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Over the past years, burning sage, also called smudging, has become a trendy wellness practice to get rid of negative energy and cleanse homes. But maybe as you browse over some Instagram feeds that promote smudging at home, you might be wondering about the origin behind burning sage. So, let’s dive deeper into this practice and why it has been a sensitive issue.
Smudging vs. Smoke Cleansing
Smudging has a specific connection to cultural and spiritual practices for prayers, while smoke cleansing is a simple act of burning herbs, wood, and incense for cleansing purposes.
Burning sage in the act of smudging is being practiced by indigenous people as a part of their spiritual rituals as they send out their prayers. It’s like a channel to a different realm or to connect themselves spiritually. Several Native communities, such as Lakota, Navajo, Cheyenne, and Chumash, also treat white sage as a sacred herb for purification and healing sessions.
Aside from Native America, other countries also have a history of smoke cleansing for prayers and medicinal purposes. In fact, the burning of frankincense and myrrh was a practice in ancient Egypt as part of their prayer rituals.
In historical accounts, rosemary was burned in hospitals in France to cleanse and get rid of possible infections in the air. So, smoke cleansing isn’t necessarily connected to rituals and such.
Benefits of Burning Sage
Here are some of the benefits of burning sage that might have encouraged other people to try it:
1. Boosts Mood
Burning sage can fit well into your de-stressing routine and help clear your mind of any problems or worries. Due to the aroma, it is believed to bring positive vibes and uplifting energy.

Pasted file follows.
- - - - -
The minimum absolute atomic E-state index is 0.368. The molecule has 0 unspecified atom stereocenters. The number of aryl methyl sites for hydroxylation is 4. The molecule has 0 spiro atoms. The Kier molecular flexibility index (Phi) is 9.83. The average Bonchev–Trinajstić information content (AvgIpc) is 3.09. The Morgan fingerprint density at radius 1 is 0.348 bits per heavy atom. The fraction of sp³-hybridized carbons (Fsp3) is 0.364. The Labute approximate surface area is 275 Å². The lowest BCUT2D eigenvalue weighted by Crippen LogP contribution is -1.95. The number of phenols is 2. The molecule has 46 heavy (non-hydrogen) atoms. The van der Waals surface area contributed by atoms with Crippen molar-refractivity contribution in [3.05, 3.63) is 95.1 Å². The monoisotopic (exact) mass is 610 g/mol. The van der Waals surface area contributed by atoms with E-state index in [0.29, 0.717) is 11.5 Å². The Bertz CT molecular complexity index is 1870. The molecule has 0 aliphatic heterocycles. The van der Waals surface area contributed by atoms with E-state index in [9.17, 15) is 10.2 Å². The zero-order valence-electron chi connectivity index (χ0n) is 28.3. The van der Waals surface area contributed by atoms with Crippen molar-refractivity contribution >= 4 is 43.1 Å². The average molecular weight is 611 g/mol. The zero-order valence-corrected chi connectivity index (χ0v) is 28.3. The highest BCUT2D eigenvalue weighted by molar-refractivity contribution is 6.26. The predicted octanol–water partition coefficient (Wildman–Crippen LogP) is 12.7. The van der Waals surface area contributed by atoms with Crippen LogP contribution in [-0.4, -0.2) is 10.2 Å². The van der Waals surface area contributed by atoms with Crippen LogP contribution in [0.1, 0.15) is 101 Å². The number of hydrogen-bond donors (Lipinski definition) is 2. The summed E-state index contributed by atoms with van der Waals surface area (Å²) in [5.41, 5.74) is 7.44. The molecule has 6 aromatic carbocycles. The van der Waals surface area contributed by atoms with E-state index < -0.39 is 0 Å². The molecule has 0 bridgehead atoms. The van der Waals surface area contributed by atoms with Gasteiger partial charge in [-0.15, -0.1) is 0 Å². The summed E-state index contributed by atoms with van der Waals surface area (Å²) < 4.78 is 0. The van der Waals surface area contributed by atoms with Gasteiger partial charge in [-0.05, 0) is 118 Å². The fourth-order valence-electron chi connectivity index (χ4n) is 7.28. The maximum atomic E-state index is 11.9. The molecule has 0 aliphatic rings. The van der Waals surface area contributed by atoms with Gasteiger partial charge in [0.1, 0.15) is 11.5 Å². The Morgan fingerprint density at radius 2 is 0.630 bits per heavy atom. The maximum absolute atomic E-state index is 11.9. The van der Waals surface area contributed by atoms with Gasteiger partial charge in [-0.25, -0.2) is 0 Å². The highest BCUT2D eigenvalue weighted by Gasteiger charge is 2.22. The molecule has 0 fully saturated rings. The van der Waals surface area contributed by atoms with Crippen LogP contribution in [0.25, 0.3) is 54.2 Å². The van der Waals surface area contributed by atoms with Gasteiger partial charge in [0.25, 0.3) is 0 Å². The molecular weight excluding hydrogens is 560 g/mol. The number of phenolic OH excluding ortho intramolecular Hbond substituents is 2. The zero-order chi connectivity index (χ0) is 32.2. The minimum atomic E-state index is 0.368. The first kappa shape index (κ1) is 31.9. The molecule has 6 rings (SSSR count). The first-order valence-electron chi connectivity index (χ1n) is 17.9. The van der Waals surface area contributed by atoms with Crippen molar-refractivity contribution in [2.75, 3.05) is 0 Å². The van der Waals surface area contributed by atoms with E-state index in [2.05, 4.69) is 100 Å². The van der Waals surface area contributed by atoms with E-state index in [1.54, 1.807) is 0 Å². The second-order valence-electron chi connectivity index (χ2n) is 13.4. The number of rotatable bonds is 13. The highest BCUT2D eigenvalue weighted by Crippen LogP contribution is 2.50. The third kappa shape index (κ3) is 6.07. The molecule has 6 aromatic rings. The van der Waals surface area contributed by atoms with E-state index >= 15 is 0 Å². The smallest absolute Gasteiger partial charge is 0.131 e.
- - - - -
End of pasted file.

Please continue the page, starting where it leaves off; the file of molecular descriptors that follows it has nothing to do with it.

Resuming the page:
Burning sage emits a calming and relaxing smell, much like lavender. The smell alone can offer benefits, bringing you a sense of peace. Even if you don’t believe in cleansing the air of negative energy by burning sage, you can still benefit from the calming smell of the herb.
3. Purifies Air
Studies have found that burning a significant amount of sage can clear about 94% of bacteria in the air. It is basically disinfecting the room and keeping it clean.
4. Improves Sleep
Sage contains compounds that reduce stress and pain. This can be a perfect lullaby if you’re having trouble sleeping at night.
5. Removes Negative Energy
Sage is believed to be an energetic cleanser and neutralizes good and bad energy in a room. Lighting some sage is said to give a super relaxing aura and positive power to an individual.
Alternatives to White Sage
There are alternatives to burning sages to add or maintain your inner wellness and self-care practices like lavender, thyme, and cloves. But you might come across Palo Santo in your search for an alternative plant in place of white sage. It is important to take note that as Palo Santo has been receiving attention as a popular alternative to sage, it can also lead to overharvesting and extinction.
How Do You Burn Sage?
To burn sage, you have to form the sage into a bundle first. You then light one end and allow the smoke to drift into the air. To cleanse the air, walk from room to room, allowing the smoke to waft into the space.